DynaMed available through College Library

Issue: BCMJ, vol. 60 , No. 9 , November 2018 , Pages 466 College Library

The College Library provides College registrants access to DynaMed, a point-of-care information tool available online and as a mobile app. DynaMed has clinically organized summaries for more than 3200 topics, including more than 1000 drug summaries from AHFS Drug Information, a source of comparative, unbiased, and evaluative drug information. Drug topics can be searched by generic or brand names. DynaMed’s content is updated daily and presented in an easy-to-read bulleted format.

Navigating DynaMed for a specific disease, condition, or drug topic is easy. On the main page enter a search term into the search box or select from the A-to-Z browse option to display topics. The browse option displays a list of subject specialties (e.g., allergic disorders, geriatrics) with related topics subsumed under the specialty heading. The recent-updates tab displays the daily updates made to DynaMed.

DynaMed includes more than 500 interactive calculators, equations, and decision trees that allow you to enter values in commonly used formulas to obtain numerical data, such as urinary protein excretion estimation.

Registrants may access DynaMed from the College Library’s Point of Care and Drug Tools web page (www.cpsbc.ca/library/search-materials/point-of-care-drug-tools). The DynaMed mobile app is available for download for iOS and Android devices, and downloading instructions are provided on the apps and audiovisual page (www.cpsbc.ca/library/search-materials/audiovisual).

For further information about DynaMed or any other e-resource, please contact the Library at medlib@cpsbc.ca or call 604 733-6671.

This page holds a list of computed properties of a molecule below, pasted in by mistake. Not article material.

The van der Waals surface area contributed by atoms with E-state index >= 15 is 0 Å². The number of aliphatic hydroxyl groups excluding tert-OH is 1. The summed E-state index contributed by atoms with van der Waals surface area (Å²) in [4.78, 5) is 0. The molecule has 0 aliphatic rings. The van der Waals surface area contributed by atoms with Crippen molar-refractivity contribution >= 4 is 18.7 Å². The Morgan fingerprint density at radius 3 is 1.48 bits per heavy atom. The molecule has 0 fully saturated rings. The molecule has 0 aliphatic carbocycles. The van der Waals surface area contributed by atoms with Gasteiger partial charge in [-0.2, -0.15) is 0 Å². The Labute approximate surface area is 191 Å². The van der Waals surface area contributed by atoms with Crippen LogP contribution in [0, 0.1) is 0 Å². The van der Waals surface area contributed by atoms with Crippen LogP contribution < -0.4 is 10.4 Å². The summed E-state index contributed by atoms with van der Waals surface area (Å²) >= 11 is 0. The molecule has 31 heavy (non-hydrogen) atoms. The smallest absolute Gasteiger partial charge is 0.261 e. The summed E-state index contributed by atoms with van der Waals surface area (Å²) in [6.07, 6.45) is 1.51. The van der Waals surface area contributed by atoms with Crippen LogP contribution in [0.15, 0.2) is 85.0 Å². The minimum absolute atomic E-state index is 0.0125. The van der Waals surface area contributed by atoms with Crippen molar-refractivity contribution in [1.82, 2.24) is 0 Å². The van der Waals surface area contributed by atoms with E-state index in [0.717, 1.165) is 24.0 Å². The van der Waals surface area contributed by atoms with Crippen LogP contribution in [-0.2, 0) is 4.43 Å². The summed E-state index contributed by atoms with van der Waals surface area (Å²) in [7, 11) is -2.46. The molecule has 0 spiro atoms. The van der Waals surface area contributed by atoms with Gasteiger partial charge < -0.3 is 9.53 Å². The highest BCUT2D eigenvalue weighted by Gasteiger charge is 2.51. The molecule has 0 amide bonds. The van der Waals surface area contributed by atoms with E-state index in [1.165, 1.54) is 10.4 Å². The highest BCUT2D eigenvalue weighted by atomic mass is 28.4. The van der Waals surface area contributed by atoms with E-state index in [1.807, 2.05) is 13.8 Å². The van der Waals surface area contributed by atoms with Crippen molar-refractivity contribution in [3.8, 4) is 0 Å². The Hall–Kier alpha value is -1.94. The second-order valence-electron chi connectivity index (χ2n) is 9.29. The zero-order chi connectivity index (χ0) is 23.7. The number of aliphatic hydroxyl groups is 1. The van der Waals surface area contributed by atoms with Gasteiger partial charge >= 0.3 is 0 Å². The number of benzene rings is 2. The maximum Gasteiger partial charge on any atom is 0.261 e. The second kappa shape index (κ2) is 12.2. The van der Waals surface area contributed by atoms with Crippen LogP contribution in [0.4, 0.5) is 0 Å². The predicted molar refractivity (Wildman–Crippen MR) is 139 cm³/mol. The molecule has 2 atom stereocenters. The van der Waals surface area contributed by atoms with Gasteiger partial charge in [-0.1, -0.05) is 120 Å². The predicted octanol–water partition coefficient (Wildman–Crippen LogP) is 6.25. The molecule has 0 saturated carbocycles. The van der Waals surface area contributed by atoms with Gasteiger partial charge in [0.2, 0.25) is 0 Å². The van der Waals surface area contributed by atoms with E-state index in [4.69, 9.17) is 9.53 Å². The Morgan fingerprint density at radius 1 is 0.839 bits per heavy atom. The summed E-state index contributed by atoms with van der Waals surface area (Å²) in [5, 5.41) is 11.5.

—Robert Melrose
Librarian

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This article is the opinion of the Library of the College of Physicians and Surgeons of BC and has not been peer reviewed by the BCMJ Editorial Board.

Robert Melrose. DynaMed available through College Library. BCMJ, Vol. 60, No. 9, November, 2018, Page(s) 466 - College Library.



Above is the information needed to cite this article in your paper or presentation. The International Committee of Medical Journal Editors (ICMJE) recommends the following citation style, which is the now nearly universally accepted citation style for scientific papers:
Halpern SD, Ubel PA, Caplan AL, Marion DW, Palmer AM, Schiding JK, et al. Solid-organ transplantation in HIV-infected patients. N Engl J Med. 2002;347:284-7.

About the ICMJE and citation styles

The ICMJE is small group of editors of general medical journals who first met informally in Vancouver, British Columbia, in 1978 to establish guidelines for the format of manuscripts submitted to their journals. The group became known as the Vancouver Group. Its requirements for manuscripts, including formats for bibliographic references developed by the U.S. National Library of Medicine (NLM), were first published in 1979. The Vancouver Group expanded and evolved into the International Committee of Medical Journal Editors (ICMJE), which meets annually. The ICMJE created the Recommendations for the Conduct, Reporting, Editing, and Publication of Scholarly Work in Medical Journals to help authors and editors create and distribute accurate, clear, easily accessible reports of biomedical studies.

An alternate version of ICMJE style is to additionally list the month an issue number, but since most journals use continuous pagination, the shorter form provides sufficient information to locate the reference. The NLM now lists all authors.

BCMJ standard citation style is a slight modification of the ICMJE/NLM style, as follows:

  • Only the first three authors are listed, followed by "et al."
  • There is no period after the journal name.
  • Page numbers are not abbreviated.


For more information on the ICMJE Recommendations for the Conduct, Reporting, Editing, and Publication of Scholarly Work in Medical Journals, visit www.icmje.org

BCMJ Guidelines for Authors

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